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Greetings! We are excited to share a blog post from Zachary Schuyler, a current University of Chicago graduate student, detailing his approach to requesting a letter of recommendation. We receive many questions from our students about the types of recommendations we require. Professional? Academic? Both? Only academic? The short answer we share in our Admissions FAQ: it is best to have letters form individuals who know you well and can speak to your strengths and preparedness for graduate study. For some students these letters may all be academic, for those who have been working for some time they may all be professional, and for others they may be a combination. Very often when you approach your recommender they will be enthusiastic and eager to write your letter, but we understand some applicants approach this step in the process with apprehension, especially if they have not requested a letter of recommendation before. If you are hesitant in approaching your recommender we encourage you to read Zach's post below, which breaks down the process into easy and manageable steps. Best part is, we are still over a month from Round One (JANUARY 20TH) so you still have time to follow Zach's process below: 

I think a lot of applicants struggle with this important step in their application because they fundamentally misunderstand the responsibility involved in getting faculty, coworkers, and others to write recommendations. At the end of the day, the recommendation letter is written about you, for you, and it is up to you to manage the task.

Plan of attack

What I typically do before I even ask any individuals about recommendations is make sure that I have planned out exactly what I am asking who to do by when. I have an excel spreadsheet with each of the applications, how many recommendations I need and the due date. I then create columns for one week, two weeks, and one month before the due date. For recommenders who may be traveling, or professors unavailable between terms, allowing two months is helpful. I have these dates added to my calendar and send out reminders at each date. If you haven’t been in touch with your recommenders recently you may want to have a resume handy to share.  You should also know where to direct the recommender if they need more information about Harris. https://whypolicy.uchicago.edu/ is a great start. Last thing to do, schedule a time to meet with the individual—in person if possible.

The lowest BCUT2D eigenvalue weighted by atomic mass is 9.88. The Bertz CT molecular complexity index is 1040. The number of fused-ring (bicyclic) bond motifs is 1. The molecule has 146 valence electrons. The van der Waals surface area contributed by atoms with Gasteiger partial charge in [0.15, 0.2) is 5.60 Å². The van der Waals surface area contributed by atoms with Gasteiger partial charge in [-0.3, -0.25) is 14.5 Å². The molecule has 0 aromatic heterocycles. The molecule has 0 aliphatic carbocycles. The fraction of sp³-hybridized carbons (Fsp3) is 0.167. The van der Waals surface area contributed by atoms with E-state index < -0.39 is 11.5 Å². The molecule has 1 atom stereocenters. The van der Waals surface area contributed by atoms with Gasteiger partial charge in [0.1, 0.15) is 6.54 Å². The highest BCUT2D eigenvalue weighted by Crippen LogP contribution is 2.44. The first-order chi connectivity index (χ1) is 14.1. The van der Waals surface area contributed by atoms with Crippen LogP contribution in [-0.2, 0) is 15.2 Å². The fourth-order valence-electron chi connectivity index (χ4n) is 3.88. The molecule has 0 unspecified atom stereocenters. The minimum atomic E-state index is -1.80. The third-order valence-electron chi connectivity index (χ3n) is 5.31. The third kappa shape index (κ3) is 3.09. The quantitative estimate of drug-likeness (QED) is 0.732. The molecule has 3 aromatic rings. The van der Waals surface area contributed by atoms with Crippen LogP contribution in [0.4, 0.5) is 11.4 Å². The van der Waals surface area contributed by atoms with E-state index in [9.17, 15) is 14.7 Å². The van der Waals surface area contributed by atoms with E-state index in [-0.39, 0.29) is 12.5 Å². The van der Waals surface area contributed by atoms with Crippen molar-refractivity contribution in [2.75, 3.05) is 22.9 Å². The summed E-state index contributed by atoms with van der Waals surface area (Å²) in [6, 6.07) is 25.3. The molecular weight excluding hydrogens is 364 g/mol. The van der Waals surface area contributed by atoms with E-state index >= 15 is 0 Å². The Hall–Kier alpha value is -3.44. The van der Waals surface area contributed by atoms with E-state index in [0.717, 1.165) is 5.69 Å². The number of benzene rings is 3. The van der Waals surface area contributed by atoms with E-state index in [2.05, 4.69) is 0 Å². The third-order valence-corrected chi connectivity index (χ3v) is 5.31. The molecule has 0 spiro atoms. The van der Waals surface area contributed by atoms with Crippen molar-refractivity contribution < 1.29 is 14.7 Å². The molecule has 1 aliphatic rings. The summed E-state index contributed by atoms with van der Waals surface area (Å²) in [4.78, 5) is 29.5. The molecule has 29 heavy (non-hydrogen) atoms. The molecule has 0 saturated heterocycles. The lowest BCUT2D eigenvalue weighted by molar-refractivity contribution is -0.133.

The ask

Now is the time to relive all of those awkward asks in your life. The time you asked the popular boy/girl to prom in high school. That time you asked a friend in college to set you up with a formal date. Take those and put them to the side. You will be asking people who know you well and can speak to your skills and your fit. These recommenders are often in a mentorship role and are eager to help you with your next steps and to speak about your qualifications.

Make the ask in person if possible. I am a person who is not against showing gratitude for these individuals whom are willing to take time to recommend me, so I often show that appreciation by buying my recommender a coffee and sending a thank you email/note after our meeting thanking them for their time. Make sure at this meeting you are able to provide your recommender with your resume, and are prepared to discuss your motivation for applying to Harris or even share a draft of your motivational statement (BONUS - your recommender may give you some helpful tips on your statement!). Also be ready to discuss why you believe this program is a good fit for your future endeavors. If you’re struggling with the Why Harris? question, you can reach out to Jenny Erickson (jerickson1@uchicago.edu) and she will happily work through why Harris Public Policy has the right program for you. Also important, thank your recommender when they agree to write, and ask them if they have any advice for you.


It is important that you tell your recommender the expectations. Inform them when the recommendation letters are due and how they are to be submitted. Even after you’ve explained these expectations to the recommender, it is still your responsibility to make sure your recommender follows through. This is why the initial planning is important. You already have the timeline planned out so that you can remind your recommender at different points to make sure they know when the deadline is approaching.